Chances are you have heard the term “Industry 4.0” thrown around in an online form recently – or maybe you are wondering how you missed Industry 1.0 – 3.0. In either case, the term, even though sometimes seen as a buzzword, deserves our attention for a bit. In this article, we’ll clear things up around the meaning and implications of Industry 4.0. and why you should embrace it sooner rather than later.
What Is Industry 4.0?
What is industry 4.0? A simple Industry 4.0 definition is: “the fourth revolution that has occurred in manufacturing”. Some even call it the fourth Industrial Revolution. To understand the gravity of the term, we’ll need to take a trip back in time.
Originally, manufacturing was driven by water and steam (1.0), followed by assembly lines and electricity (2.0), and then by computers (3.0). Now we are moving towards a new revolution, one where manufacturing is overseen by a digitized and connected set of machines that revolutionize the entire manufacturing process.
Enter “smart factories” where machines are all connected to the web and to a system that allows “the factory” to see the whole production chain and then make its own decisions. Some are concerned that as factories become “smart,” workers will be replaced by machines. This is something that has been a concern since the dawn of the Industrial Revolution. A pre-Covid study by McKinsey found that up to 30% of jobs could be automated by 2030. In addition, new research by the firm suggests that up to 25% more workers than previously estimated may need to switch occupations due to acceleration brought on by the pandemic.
Irrespective of these concerns, the train has left the station and Industry 4.0 is upon us. Organizations need to invest now to ensure they remain competitive long term. Early adopters such as Google and Microsoft are already benefiting from increased productivity and higher profits. Experts agree that Industry 4.0 is different from the former stages of the Industrial Revolution in that those phases were linear in growth. Industry 4.0 is exponential in growth and late adopters will likely struggle for survival as competitors benefit from advanced automation and connectivity.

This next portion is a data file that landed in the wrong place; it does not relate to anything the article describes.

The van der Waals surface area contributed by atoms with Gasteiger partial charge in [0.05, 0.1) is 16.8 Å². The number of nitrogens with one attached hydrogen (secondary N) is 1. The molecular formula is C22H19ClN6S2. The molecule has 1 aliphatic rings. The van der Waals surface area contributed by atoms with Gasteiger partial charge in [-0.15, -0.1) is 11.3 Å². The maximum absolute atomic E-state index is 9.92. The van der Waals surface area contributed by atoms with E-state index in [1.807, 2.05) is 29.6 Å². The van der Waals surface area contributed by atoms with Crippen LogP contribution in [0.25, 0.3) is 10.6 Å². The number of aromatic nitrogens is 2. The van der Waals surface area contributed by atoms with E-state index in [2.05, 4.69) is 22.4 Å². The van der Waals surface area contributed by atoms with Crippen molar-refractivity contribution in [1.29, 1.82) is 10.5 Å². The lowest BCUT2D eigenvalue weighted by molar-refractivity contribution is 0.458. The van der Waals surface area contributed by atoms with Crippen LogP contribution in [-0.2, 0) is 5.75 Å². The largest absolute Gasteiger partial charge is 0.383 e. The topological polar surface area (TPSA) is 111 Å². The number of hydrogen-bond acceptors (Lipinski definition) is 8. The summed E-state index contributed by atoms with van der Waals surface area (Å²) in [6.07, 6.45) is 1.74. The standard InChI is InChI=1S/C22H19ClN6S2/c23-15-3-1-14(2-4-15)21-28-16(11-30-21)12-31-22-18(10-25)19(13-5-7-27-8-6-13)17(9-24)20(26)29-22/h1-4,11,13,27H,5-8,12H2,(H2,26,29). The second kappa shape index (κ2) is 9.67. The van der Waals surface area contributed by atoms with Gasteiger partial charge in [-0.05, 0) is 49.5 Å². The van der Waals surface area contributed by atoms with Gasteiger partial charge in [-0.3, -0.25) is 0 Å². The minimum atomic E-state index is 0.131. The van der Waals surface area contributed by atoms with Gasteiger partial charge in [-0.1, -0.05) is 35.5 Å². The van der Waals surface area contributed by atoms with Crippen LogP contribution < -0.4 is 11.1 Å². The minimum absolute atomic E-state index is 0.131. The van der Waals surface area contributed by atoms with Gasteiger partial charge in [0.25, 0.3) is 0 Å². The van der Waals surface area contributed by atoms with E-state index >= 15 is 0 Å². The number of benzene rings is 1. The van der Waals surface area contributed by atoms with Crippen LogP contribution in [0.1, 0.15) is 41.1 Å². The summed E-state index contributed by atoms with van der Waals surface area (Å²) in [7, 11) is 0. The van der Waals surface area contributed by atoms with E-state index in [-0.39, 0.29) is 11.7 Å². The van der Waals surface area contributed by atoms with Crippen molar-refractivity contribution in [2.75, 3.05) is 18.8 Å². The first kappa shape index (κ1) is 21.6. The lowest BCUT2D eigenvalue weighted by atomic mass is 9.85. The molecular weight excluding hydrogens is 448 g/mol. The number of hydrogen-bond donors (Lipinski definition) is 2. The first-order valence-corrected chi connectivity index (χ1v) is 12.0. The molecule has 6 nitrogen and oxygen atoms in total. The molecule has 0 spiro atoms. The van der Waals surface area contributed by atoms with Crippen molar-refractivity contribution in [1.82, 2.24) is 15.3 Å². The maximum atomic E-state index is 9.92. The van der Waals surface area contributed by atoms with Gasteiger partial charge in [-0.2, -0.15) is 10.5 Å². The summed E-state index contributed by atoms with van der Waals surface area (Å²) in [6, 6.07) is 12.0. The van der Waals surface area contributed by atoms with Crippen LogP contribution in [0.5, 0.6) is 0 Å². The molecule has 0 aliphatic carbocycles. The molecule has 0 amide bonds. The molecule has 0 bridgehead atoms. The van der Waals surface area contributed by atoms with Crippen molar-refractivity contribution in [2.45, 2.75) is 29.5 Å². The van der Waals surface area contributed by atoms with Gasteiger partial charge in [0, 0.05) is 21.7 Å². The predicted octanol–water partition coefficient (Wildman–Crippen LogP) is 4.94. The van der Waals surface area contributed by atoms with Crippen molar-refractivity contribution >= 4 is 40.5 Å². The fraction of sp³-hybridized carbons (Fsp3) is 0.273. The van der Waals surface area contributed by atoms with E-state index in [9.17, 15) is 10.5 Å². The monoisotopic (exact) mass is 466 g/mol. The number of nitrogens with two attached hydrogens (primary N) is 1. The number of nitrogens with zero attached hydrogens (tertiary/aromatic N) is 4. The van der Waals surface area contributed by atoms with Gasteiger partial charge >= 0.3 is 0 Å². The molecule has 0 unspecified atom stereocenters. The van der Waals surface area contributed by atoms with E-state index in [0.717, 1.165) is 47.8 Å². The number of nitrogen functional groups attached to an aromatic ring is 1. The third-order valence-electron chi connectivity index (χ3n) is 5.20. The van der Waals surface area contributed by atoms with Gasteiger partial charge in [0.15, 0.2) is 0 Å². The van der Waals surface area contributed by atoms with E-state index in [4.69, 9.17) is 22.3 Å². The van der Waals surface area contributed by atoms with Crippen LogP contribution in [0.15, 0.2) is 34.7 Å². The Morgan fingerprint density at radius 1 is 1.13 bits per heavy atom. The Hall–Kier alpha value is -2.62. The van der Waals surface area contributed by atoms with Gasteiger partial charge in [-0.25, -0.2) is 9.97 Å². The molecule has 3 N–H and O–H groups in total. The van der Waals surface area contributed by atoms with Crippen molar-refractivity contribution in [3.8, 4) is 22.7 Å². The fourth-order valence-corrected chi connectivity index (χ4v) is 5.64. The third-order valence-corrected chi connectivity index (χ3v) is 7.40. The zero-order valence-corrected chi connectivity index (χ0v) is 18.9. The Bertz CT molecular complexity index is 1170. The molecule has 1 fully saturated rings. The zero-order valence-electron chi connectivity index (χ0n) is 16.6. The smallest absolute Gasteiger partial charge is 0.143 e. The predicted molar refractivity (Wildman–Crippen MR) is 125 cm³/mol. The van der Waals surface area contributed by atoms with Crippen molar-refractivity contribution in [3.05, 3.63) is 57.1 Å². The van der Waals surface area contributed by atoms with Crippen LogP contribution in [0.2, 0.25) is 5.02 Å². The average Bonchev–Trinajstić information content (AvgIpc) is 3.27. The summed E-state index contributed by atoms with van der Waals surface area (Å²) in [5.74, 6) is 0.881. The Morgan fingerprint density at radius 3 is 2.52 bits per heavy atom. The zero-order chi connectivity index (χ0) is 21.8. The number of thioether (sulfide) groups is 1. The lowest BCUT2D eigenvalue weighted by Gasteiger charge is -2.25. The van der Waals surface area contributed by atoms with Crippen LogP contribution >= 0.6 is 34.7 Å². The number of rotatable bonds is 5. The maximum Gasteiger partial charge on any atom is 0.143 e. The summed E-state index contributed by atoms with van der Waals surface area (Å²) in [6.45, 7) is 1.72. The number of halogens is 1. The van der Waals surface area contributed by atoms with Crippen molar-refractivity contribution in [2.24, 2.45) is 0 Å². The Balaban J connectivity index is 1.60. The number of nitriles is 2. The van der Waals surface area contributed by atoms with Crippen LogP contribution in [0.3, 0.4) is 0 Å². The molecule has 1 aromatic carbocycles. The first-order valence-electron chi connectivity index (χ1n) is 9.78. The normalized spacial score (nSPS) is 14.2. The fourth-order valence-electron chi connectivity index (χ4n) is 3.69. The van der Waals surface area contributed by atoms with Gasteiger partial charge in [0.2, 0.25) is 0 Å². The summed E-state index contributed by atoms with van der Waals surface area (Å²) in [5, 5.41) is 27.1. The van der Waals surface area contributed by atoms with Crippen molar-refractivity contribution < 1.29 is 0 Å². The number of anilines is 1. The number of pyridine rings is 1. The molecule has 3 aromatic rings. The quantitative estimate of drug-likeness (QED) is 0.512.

Most organizations know that they need to digitize their operations, better understand the needs of their customers, and be nimble enough to make changes faster than they do today. All of this requires the integration of smart machines and the implementation of the Industry 4.0 technologies as outlined in the next section of this article.
The 11 pillars of Industry 4.0
PwC provides a comprehensive Industry 4.0 framework. As you can see from the graphic below, Industry 4.0 relies on data and analytics to drive technologies that will improve productivity and drive unnecessary costs out of the manufacturing process.
PwC’s 11 pillars of industry 4.0. are:
Industry 4.0 is driven by the availability of mobile. Data can be shared readily with workers and customers have access to information like never before.
The Internet of Things involves a system of computing devices that are interrelated, including both digital and mechanical machines that can move data over a network without requiring human interaction or even human-to-computer interaction.
Location Detection Technologies
This includes the use of wireless technologies to determine the location of a device or sensor.
Advanced Human-Machine Interfaces
These interfaces connect humans and machines and can be as simple as the use of a touch screen versus knobs and controls.
Authentication and Fraud Detection
This form of detection allows for the identification of an appropriate user or process and ensures that the appropriate action is authorized.
3D printing allows for the creation of a 3-dimensional object from a computer-aided design.
These are sensors that are applied in various areas of the manufacturing process. They provide real-time data and analytics to allow for faster adjustments that can drive profitability and increase customer satisfaction.
Big Data Analytics and Algorithms
This information is stored in the Cloud and can be easily accessed at any time during the manufacturing process to make real-time adjustments.
Multi-level Customer Interaction and Profiling
Sensors, mobile, and other customer interactions allow for access to customer data to drive real-time production and product changes.
Designed to improve safety, quality and productivity, augmented reality/wearables solicit digitization to improve on what a human can do on the manufacturing line.
All the data retrieved during the manufacturing process must be saved somewhere where it’s easily accessible. With Cloud Computing, data is not stored on the premises or on a device, but in a data center location connected to the internet.
As challenging and costly as it may be, organizations are realizing the need to digitize their operations and get closer to the needs of their customers. PwC estimates that 52% of companies that invest in Industry 4.0 initiatives should expect to see a return on investment within two years. If you are considering management consulting as a career, Industry 4.0 brings with it exciting challenges and opportunities. Many organizations are hiring consultants to help with strategy and implementation of Industry 4.0 technologies and processes, and that will only accelerate in the next decade. Gaining specialization in data, analytics, AI, machine learning, etc. is a smart way to prepare for the future of business – whether that’s in consulting or elsewhere. It’s an exciting time to be alive!
- Becoming Data Driven
- Data Science Case Study Interview Prep
- What Is Big Data?: How Will It Affect Consulting
- Data Analytics: Do Businesses Really Need It?
- Case Interview: Complete Prep Guide